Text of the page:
In a retrospective study, carried out in collaboration with the National Cancer Institute of Milan, on a case series of 75 subjects who, despite being non-smokers ("never smokers") developed non-small cell lung cancer (NSCLC), Cogentech performed Whole Exome Sequencing (WES) on frozen samples of genomic DNA extracted from peripheral blood in order to identify germline alterations that might constitute risk factors and predispose to the onset of the disease. Bioinformatics analysis showed that a total of 33 pathogenic or likely pathogenic variants were identified in 31 genes. Of them, 13 were located in cancer predisposing genes (nine were lung cancer drivers), and most of the others in genes that are associated with NSCLC. These findings confirmed and extended data already in the literature that pathogenic variants of genes involved directly or indirectly in tumor development can be identified in never-smokers who developed lung cancer. This indicates that certain pathogenic variants present in the germline may be considered a risk factor for lung cancer, suggesting that certain categories of lung cancer patients should be included in the guidelines for germline molecular testing.The results of this study will be presented at the 2nd National Meeting of the Italian Association Familial and Hereditary Tumors (AIFET) Rome 23-24 November 2023 and a (manuscript in preparation).

Development of isogenic cell models by genome editing for the functional study of specific BRCA1/2 variants and their sensitivity to targeted therapies.

It is known that individuals who carry certain germline mutations in the BRCA1/2 genes involved in the DNA damage repair process have a significantly higher risk than the rest of the population of developing cancer, especially breast and/or ovarian cancer, during their lifetime. Indeed, there are variants capable of generating alterations in the structure and/or function of BRCA1/2 proteins, termed pathogenic. In addition to these, about 15 percent of the variants detected have uncertain clinical significance (Variants of Unknown Significance or VUS) for which there is no data associated with an increased risk of developing the cancer pathology. This uncertainty poses an important problem about the most appropriate prophylaxis and treatment of the disease in these individuals. In fact, the diagnosis of these variants still remains very unsatisfactory because it does not provide a clinically useful response to individuals who carry these variants and their family members. The main goal of the project was to develop an innovative in vitro cell model for functional characterization of VUS and for screening PARP inhibitors, new therapeutically active molecules. To achieve the goal, CRISPR/Cas9 genome editing technology was used to generate cellular models suitable for the functional study of gene variants of BRCA1/2 genes with as yet uncertain clinical significance.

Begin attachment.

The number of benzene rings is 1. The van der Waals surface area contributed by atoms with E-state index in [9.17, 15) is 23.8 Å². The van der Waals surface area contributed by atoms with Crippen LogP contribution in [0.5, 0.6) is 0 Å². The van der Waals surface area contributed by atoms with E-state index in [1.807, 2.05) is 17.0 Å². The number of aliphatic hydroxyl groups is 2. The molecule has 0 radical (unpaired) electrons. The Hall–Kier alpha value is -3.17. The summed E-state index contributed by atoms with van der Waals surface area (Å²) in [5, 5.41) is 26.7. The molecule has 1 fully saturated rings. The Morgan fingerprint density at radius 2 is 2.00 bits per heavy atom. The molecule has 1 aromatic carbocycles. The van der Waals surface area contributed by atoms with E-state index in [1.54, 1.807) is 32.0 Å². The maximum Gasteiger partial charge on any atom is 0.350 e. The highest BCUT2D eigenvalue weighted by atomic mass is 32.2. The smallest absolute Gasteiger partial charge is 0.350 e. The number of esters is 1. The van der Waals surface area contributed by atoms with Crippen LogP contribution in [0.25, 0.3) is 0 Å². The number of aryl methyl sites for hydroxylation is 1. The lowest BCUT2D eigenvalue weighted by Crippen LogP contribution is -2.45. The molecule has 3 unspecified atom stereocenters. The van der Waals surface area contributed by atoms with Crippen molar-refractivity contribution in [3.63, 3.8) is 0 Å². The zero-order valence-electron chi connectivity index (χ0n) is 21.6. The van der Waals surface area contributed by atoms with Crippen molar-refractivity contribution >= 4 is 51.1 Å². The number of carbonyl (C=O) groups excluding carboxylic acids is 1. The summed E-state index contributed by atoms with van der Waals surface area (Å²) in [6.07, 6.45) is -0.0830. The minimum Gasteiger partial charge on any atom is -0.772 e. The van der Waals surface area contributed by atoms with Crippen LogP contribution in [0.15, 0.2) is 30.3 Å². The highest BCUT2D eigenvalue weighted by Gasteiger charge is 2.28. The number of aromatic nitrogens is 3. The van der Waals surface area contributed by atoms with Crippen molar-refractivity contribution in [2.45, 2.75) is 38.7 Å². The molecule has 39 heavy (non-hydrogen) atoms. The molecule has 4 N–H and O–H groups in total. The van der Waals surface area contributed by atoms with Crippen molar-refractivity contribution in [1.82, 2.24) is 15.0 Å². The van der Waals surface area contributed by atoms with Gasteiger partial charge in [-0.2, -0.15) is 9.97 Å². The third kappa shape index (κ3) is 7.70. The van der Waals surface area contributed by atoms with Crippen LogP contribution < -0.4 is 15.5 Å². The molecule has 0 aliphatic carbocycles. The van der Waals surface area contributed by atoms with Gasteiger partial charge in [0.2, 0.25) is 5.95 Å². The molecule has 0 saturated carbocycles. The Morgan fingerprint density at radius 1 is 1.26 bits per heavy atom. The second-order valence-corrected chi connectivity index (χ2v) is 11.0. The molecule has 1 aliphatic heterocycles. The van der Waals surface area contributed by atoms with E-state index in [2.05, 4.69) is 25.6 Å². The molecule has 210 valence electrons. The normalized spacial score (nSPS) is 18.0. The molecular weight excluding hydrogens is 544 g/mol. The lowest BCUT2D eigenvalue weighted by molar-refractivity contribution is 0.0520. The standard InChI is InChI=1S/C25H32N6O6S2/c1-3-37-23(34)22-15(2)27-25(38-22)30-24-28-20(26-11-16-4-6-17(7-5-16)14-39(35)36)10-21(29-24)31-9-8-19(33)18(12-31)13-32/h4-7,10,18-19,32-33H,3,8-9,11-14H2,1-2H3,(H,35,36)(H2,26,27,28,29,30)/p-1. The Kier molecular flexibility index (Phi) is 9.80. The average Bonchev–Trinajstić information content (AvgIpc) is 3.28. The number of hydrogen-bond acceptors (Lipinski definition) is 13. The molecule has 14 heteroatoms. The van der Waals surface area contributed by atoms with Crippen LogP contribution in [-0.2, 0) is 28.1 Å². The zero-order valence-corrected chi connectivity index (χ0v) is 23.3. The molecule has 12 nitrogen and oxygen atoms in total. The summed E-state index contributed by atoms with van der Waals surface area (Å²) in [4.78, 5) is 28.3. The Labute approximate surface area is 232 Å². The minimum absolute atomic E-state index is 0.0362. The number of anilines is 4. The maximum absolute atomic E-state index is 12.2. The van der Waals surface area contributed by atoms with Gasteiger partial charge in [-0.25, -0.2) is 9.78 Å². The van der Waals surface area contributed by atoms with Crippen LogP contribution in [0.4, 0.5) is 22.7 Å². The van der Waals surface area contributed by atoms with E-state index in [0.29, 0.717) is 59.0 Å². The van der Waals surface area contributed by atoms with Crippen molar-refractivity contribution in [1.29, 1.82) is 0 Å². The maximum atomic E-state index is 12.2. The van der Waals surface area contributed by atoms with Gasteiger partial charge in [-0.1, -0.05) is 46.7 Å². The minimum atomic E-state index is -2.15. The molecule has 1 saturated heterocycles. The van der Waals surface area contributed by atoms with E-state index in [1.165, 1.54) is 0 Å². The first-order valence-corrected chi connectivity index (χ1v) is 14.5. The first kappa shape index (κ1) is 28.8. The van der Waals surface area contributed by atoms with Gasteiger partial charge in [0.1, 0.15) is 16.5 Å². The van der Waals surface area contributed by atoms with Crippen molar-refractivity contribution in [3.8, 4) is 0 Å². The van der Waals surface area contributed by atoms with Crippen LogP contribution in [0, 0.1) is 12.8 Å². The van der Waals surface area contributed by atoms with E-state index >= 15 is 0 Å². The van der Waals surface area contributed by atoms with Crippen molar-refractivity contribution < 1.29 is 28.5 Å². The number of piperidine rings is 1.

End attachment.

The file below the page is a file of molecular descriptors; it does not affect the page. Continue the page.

ARETHUSA: patient stratification for clinical trials

Cogentech has been actively participating in the first non-profit, IFOM-sponsored multicenter clinical trial called ARETHUSA (PMID: 35522273) offering an NGS sequencing service to assess the number of mutations present in tumor biopsies of colorectal cancer patients. Colorectal cancers with mutations in Mismatch Repair (MMR) genes are known to be sensitive to immunotherapy because of an increased tumor mutational burden (TMB). The majority of colorectal cancers instead are MMR proficient, display low TMB and hence are little responsive to immunotherapy. ARETHUSA was designed to demonstrate how such tumors can become sensitive to immunotherapy following treatment with specific drugs that increase their TMB. During the timeframe of the project Cogentech, with its cutting-edge genomics service, has performed NGS sequencing of tumor biopsies for TMB analysis after drug treatment for timely stratification of these patients.